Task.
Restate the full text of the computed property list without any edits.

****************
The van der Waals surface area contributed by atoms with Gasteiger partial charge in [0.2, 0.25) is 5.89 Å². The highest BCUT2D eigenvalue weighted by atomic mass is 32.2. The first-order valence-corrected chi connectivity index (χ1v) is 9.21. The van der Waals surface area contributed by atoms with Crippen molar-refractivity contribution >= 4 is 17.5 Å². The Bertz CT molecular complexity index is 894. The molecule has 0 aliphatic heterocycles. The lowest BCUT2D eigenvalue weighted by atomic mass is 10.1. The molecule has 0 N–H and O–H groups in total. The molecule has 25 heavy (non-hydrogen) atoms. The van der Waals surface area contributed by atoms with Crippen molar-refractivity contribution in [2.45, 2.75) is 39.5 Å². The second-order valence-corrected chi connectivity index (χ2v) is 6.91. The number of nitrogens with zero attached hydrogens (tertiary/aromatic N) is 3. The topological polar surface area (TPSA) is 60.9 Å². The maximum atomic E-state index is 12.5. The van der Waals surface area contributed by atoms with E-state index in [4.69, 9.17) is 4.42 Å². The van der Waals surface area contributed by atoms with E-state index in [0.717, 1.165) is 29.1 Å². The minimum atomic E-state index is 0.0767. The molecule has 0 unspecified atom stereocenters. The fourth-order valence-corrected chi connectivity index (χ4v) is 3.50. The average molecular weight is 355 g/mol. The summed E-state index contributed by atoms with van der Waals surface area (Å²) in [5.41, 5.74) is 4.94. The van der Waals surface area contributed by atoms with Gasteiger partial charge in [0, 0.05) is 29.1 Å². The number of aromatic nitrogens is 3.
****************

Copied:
The van der Waals surface area contributed by atoms with Gasteiger partial charge in [0.2, 0.25) is 5.89 Å². The highest BCUT2D eigenvalue weighted by atomic mass is 32.2. The first-order valence-corrected chi connectivity index (χ1v) is 9.21. The van der Waals surface area contributed by atoms with Crippen molar-refractivity contribution >= 4 is 17.5 Å². The Bertz CT molecular complexity index is 894. The molecule has 0 aliphatic heterocycles. The lowest BCUT2D eigenvalue weighted by atomic mass is 10.1. The molecule has 0 N–H and O–H groups in total. The molecule has 25 heavy (non-hydrogen) atoms. The van der Waals surface area contributed by atoms with Crippen molar-refractivity contribution in [2.45, 2.75) is 39.5 Å². The second-order valence-corrected chi connectivity index (χ2v) is 6.91. The number of nitrogens with zero attached hydrogens (tertiary/aromatic N) is 3. The topological polar surface area (TPSA) is 60.9 Å². The maximum atomic E-state index is 12.5. The van der Waals surface area contributed by atoms with E-state index in [4.69, 9.17) is 4.42 Å². The van der Waals surface area contributed by atoms with E-state index in [0.717, 1.165) is 29.1 Å². The minimum atomic E-state index is 0.0767. The molecule has 0 unspecified atom stereocenters. The fourth-order valence-corrected chi connectivity index (χ4v) is 3.50. The average molecular weight is 355 g/mol. The summed E-state index contributed by atoms with van der Waals surface area (Å²) in [5.41, 5.74) is 4.94. The van der Waals surface area contributed by atoms with Gasteiger partial charge in [0, 0.05) is 29.1 Å². The number of aromatic nitrogens is 3.